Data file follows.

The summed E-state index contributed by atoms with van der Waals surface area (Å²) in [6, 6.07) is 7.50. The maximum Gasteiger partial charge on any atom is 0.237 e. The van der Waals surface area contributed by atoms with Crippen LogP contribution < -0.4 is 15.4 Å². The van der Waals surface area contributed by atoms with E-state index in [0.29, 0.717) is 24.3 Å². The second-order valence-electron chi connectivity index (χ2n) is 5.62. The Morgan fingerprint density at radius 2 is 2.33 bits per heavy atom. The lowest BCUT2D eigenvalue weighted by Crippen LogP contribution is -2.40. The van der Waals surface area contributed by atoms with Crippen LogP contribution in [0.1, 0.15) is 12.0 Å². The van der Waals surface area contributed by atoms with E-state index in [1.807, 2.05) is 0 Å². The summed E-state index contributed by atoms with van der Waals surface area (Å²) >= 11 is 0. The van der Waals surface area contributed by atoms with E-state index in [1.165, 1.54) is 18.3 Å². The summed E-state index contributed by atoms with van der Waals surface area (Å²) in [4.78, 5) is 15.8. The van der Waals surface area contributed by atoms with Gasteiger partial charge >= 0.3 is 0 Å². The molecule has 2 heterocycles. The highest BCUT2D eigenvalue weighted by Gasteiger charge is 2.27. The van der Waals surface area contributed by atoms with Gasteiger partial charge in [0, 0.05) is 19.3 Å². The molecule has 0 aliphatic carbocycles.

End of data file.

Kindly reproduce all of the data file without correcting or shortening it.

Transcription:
The summed E-state index contributed by atoms with van der Waals surface area (Å²) in [6, 6.07) is 7.50. The maximum Gasteiger partial charge on any atom is 0.237 e. The van der Waals surface area contributed by atoms with Crippen LogP contribution < -0.4 is 15.4 Å². The van der Waals surface area contributed by atoms with E-state index in [0.29, 0.717) is 24.3 Å². The second-order valence-electron chi connectivity index (χ2n) is 5.62. The Morgan fingerprint density at radius 2 is 2.33 bits per heavy atom. The lowest BCUT2D eigenvalue weighted by Crippen LogP contribution is -2.40. The van der Waals surface area contributed by atoms with Crippen LogP contribution in [0.1, 0.15) is 12.0 Å². The van der Waals surface area contributed by atoms with E-state index in [1.807, 2.05) is 0 Å². The summed E-state index contributed by atoms with van der Waals surface area (Å²) >= 11 is 0. The van der Waals surface area contributed by atoms with E-state index in [1.165, 1.54) is 18.3 Å². The summed E-state index contributed by atoms with van der Waals surface area (Å²) in [4.78, 5) is 15.8. The van der Waals surface area contributed by atoms with Gasteiger partial charge >= 0.3 is 0 Å². The molecule has 2 heterocycles. The highest BCUT2D eigenvalue weighted by Gasteiger charge is 2.27. The van der Waals surface area contributed by atoms with Gasteiger partial charge in [0, 0.05) is 19.3 Å². The molecule has 0 aliphatic carbocycles.